Amateur Night: A DJ’s Survival Guide to New Year’s Eve Gigs

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There are DJ gigs and then there are DJ gigs.

As many of us know, playing a New Year’s Eve party can be both a dream and a nightmare… sometimes simultaneously. For some jocks, this event is the holy grail of gigs… as far as earning potential is concerned. However, to the uninitiated, it is not without peril.

The rates for DJs remain high for these events because each year everyone and their mother comes out of the woodwork to throw or attend one. Of course, there’s a limited number of competent DJs who can handle the pressure, its potential pitfalls, and manage an unforgiving audience that – let’s face it – doesn’t get out that often.

Here are some practical tips, gathered from firsthand experience, that just might save your night:

Photo Credit: Ryan Campbell

Don’t take requests, take suggestions. Unless you are playing an underground event with an elevated booth and carte blanche to play whatever you like, you are going to deal with little birds chirping in your ear… all night long! If you take requests at face value, you could lose control of your party and will most certainly feel the backslash when the switch from Daft Punk to salsa doesn’t turn out so well. If you take suggestions, you will quickly get a sense of what your crowd is or isn’t into and test the waters accordingly. Think of suggestions as power steering, not a prescription.

Do a soundcheck. A proper soundcheck before the event is more common with bands and multiplayer events, but on New Year’s Eve there will inevitably be an issue if you don’t do one. A cord is missing, a driver is not installed, or an amp is on the fritz. Doing the check a full day, rather than a few hours, before is advised, in case you need to call in some tech support or to pick up any last-minute gear.

Don’t forget “Auld Lang Syne.” Dropping Robert Burns’ poem from 1788 set to folk music is the mother of all New Year’s Eve traditions. Without it, there is no farewell to the previous year – and you, my friend, are not likely to get another New Year’s Eve gig. Make sure you bring this track above all others, and I don’t mean some crappy karaoke version. And make sure you have an accurate source for that countdown. There is nothing worse than dropping this track too early or too late.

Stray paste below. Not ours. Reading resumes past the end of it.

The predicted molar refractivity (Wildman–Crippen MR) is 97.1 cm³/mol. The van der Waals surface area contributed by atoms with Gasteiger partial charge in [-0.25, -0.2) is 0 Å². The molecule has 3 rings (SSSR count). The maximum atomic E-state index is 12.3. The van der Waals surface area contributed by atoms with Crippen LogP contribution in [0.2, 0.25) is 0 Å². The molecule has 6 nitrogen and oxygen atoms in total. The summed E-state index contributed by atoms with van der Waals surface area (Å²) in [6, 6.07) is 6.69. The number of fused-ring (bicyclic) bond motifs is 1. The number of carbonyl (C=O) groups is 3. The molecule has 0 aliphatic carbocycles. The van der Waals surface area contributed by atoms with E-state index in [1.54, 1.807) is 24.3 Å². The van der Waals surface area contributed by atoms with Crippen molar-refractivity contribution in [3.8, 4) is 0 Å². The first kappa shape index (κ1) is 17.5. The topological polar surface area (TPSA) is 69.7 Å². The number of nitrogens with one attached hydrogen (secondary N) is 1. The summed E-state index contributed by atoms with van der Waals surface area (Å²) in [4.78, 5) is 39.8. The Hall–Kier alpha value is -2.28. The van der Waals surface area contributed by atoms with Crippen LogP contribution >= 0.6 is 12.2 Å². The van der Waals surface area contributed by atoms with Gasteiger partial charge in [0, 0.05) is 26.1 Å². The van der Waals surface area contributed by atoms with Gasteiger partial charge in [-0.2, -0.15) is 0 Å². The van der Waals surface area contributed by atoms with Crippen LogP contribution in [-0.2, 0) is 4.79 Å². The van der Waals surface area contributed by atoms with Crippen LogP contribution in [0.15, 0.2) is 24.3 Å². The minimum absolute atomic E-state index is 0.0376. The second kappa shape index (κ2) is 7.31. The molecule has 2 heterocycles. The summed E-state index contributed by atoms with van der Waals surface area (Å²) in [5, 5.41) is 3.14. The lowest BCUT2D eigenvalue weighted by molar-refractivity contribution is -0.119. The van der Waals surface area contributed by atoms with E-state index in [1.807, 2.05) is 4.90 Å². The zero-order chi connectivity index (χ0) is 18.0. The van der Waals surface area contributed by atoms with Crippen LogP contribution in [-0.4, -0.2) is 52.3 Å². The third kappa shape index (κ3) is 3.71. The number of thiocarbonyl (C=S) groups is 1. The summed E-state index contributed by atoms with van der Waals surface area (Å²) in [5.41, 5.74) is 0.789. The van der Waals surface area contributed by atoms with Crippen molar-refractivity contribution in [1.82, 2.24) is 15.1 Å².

Bring a backup. A backup laptop, a backup hard drive, some real vinyl, an extra needle, a power strip, an extension cord, an RCA cable… whatever! You never know what item you might need in a pinch. Sure, it will make your bag a little heavier than usual, but chances are you will be kicking yourself otherwise.

Dress the part. A New Year’s Eve gig is a special event and to the people around you – again, many of them haven’t been out all year – you are the master of ceremonies. You are a part of the visual experience as much as the party decorations. You can’t go wrong with a tux or cocktail dress, but don’t be afraid to add your own flare.

Go easy on the booze. Free drinks are one of the few fringe benefits of DJing, but – trust me – a New Year’s Eve gig is one worth staying sober for. If something goes wrong, you will need to be able to react quickly, and problem-solving requires a clear head. You will dodge a hangover the following morning as well.

Don’t be afraid to ask for more money. A New Year’s Eve gig is not a typical gig, so charging a premium is perfectly acceptable. If the venue is charging, say, a $75- plus entry fee for the event, then $600 and up should be absolutely no problem for them to cover your services and in cash. If they say they can’t, they are probably cutting corners and you are the sucker.

Don’t forget the guest list. Aside from free booze, a couple of guest-list spots to an otherwise private event are a nice benefit. Make this a part of your fee negotiation rather than an afterthought that can’t be accommodated when the event sells out.

Follow up on social media after the big gig. Chances are the venue will handle the promotions for the gig, and being one of the year’s most attended events, it will sell out. This means that the lead-up to the gig is a breeze. However, after the gig, be sure to post photos and make shout outs thanking the venue and attendees. This is good karma, and can’t hurt your chances for a repeat gig the following year.

Commit & have fun. For many DJs, a New Year’s Eve gig is the mother of money gigs and will often sacrifice their artistic integrity for a payday. I don’t recommend this. If you simply don’t enjoy playing the music your crowd is expecting, then skip the gig. People will be able to tell when you are trying to fool them, and you won’t enjoy yourself anyway. New Year’s Eve is a celebration, and being the life of the party should not be a chore!

Happy New Year!